Physico-chemical and key metal data for surface waters and sediments of the Sydney and Hawkesbury estuaries, Australia

Scott J. Markich*, Ross A. Jeffree

*Corresponding author for this work

    Research output: Contribution to journalArticlepeer-review

    2 Citations (Scopus)
    6 Downloads (Pure)

    Abstract

    This article contains general physico-chemical data (salinity, pH, redox potential, temperature, dissolved oxygen, suspended particulate matter (SPM), dissolved organic carbon and chlorophyll a concentrations) for surface waters at 15 near-pristine sites in the Hawkesbury Estuary and 24 sites (encompassing a wide range of metal contamination) in the highly urbanized Sydney Estuary, south-eastern Australia. Data on concentrations of five key metals (cadmium (Cd), chromium (Cr), copper (Cu), lead (Pb) and zinc (Zn)) in filtered (<0.2 μm) surface water, suspended particulate matter (>0.2 μm) and surface sediments (<2 mm) at each study site are also provided. The concentrations of Cd, Cr, Cu, Pb and Zn in SPM and sediment at each site were normalised for aluminium (Al) concentration (e.g. Cd/Al), to account for natural variation in particle size and mineralogy. Enrichment factors (EFs) were calculated from these data by dividing the mean metal concentration at each site in the Sydney Estuary, for each environmental matrix (i.e., filtered water, SPM and sediment), by its mean baseline metal concentration from near-pristine reference sites in the adjacent Hawkesbury Estuary. A thorough knowledge of the general physico-chemistry and key metal concentrations in surface waters and sediments in the Sydney Estuary provide a baseline to assess anthropogenic change and better manage estuarine/marine ecosystems.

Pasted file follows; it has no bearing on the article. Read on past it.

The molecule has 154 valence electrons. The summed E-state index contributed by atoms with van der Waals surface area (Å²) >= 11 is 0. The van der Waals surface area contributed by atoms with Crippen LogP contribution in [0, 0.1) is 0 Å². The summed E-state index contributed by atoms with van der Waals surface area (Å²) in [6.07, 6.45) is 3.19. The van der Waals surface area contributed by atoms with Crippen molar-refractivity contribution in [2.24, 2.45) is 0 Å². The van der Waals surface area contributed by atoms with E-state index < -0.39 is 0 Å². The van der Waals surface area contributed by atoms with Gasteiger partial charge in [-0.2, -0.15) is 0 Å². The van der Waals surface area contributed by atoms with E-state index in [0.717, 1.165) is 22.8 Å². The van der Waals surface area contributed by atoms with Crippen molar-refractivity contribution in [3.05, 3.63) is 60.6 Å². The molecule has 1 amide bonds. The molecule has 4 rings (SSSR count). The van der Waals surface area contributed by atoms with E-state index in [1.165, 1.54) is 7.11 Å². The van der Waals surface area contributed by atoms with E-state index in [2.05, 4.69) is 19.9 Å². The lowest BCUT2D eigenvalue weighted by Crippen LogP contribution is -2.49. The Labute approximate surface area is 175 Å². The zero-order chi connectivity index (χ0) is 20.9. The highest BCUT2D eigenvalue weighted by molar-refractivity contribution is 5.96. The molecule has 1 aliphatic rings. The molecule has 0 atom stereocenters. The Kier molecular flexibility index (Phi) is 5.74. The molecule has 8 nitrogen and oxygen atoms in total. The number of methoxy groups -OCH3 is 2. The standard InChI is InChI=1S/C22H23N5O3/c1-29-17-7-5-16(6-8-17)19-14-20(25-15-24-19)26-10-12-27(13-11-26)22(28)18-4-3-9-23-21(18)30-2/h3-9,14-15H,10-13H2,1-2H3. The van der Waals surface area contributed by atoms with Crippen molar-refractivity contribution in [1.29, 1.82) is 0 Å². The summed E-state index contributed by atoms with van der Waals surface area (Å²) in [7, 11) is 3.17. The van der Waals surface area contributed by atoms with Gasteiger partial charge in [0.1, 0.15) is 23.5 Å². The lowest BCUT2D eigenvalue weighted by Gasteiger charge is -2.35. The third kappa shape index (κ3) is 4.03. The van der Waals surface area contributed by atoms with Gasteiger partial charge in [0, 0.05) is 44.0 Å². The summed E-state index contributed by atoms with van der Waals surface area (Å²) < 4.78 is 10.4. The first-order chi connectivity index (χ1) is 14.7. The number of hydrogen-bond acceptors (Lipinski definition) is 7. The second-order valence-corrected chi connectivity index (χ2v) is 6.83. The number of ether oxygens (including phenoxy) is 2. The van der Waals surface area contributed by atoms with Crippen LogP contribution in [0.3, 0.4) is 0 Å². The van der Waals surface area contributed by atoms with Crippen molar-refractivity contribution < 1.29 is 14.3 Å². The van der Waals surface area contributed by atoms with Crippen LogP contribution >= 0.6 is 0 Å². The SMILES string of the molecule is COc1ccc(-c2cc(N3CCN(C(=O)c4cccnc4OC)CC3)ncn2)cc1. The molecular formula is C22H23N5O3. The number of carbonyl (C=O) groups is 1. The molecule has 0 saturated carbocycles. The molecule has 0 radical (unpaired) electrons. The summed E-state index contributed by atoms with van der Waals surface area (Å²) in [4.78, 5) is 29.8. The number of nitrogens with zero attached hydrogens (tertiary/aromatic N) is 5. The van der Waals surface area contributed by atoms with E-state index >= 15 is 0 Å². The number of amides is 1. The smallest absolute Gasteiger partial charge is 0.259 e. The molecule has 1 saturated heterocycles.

Original languageEnglish
    Article number104255
    Pages (from-to)1-16
    Number of pages16
    JournalData in Brief
    Volume25
    DOIs
    Publication statusPublished - Aug 2019

    Bibliographical note

    Copyright the Author(s) 2019. Version archived for private and non-commercial use with the permission of the author/s and according to publisher conditions. For further rights please contact the publisher.

    Keywords

    • Enrichment factor
    • Ecosystem protection
    • Dissolved/colloidal
    • Water quality
    • Partition coefficient

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